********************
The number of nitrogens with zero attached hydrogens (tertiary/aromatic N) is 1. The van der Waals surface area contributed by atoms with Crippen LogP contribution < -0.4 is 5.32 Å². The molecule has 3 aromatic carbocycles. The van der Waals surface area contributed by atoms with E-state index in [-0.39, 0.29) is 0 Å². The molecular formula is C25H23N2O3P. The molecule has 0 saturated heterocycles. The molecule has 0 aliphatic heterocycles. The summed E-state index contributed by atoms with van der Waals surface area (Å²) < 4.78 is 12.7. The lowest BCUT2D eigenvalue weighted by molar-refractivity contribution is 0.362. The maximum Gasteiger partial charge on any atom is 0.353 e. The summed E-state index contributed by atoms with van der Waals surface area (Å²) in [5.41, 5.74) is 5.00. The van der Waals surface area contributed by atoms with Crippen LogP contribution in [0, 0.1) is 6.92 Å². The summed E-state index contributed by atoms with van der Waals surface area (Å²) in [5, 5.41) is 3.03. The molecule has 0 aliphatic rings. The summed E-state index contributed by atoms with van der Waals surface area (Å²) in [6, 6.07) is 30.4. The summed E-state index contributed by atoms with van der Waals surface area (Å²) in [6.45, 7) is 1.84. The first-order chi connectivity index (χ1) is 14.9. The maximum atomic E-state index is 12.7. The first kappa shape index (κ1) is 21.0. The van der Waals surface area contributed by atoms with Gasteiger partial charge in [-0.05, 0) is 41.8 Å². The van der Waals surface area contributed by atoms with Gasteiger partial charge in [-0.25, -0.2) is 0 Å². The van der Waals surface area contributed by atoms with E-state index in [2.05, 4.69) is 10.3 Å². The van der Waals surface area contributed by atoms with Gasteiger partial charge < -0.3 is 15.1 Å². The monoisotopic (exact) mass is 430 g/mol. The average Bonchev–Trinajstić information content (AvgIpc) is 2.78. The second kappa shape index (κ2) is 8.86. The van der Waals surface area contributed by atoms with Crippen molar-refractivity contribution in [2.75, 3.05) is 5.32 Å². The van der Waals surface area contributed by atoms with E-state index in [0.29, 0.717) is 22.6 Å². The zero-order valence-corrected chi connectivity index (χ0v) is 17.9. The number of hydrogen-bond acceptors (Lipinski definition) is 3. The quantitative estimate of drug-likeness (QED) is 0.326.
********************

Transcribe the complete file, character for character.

The number of nitrogens with zero attached hydrogens (tertiary/aromatic N) is 1. The van der Waals surface area contributed by atoms with Crippen LogP contribution < -0.4 is 5.32 Å². The molecule has 3 aromatic carbocycles. The van der Waals surface area contributed by atoms with E-state index in [-0.39, 0.29) is 0 Å². The molecular formula is C25H23N2O3P. The molecule has 0 saturated heterocycles. The molecule has 0 aliphatic heterocycles. The summed E-state index contributed by atoms with van der Waals surface area (Å²) < 4.78 is 12.7. The lowest BCUT2D eigenvalue weighted by molar-refractivity contribution is 0.362. The maximum Gasteiger partial charge on any atom is 0.353 e. The summed E-state index contributed by atoms with van der Waals surface area (Å²) in [5.41, 5.74) is 5.00. The van der Waals surface area contributed by atoms with Crippen LogP contribution in [0, 0.1) is 6.92 Å². The summed E-state index contributed by atoms with van der Waals surface area (Å²) in [5, 5.41) is 3.03. The molecule has 0 aliphatic rings. The summed E-state index contributed by atoms with van der Waals surface area (Å²) in [6, 6.07) is 30.4. The summed E-state index contributed by atoms with van der Waals surface area (Å²) in [6.45, 7) is 1.84. The first-order chi connectivity index (χ1) is 14.9. The maximum atomic E-state index is 12.7. The first kappa shape index (κ1) is 21.0. The van der Waals surface area contributed by atoms with Gasteiger partial charge in [-0.05, 0) is 41.8 Å². The van der Waals surface area contributed by atoms with Gasteiger partial charge in [-0.25, -0.2) is 0 Å². The van der Waals surface area contributed by atoms with E-state index in [2.05, 4.69) is 10.3 Å². The van der Waals surface area contributed by atoms with Gasteiger partial charge < -0.3 is 15.1 Å². The monoisotopic (exact) mass is 430 g/mol. The average Bonchev–Trinajstić information content (AvgIpc) is 2.78. The second kappa shape index (κ2) is 8.86. The van der Waals surface area contributed by atoms with Crippen molar-refractivity contribution in [2.75, 3.05) is 5.32 Å². The van der Waals surface area contributed by atoms with E-state index in [0.29, 0.717) is 22.6 Å². The zero-order valence-corrected chi connectivity index (χ0v) is 17.9. The number of hydrogen-bond acceptors (Lipinski definition) is 3. The quantitative estimate of drug-likeness (QED) is 0.326.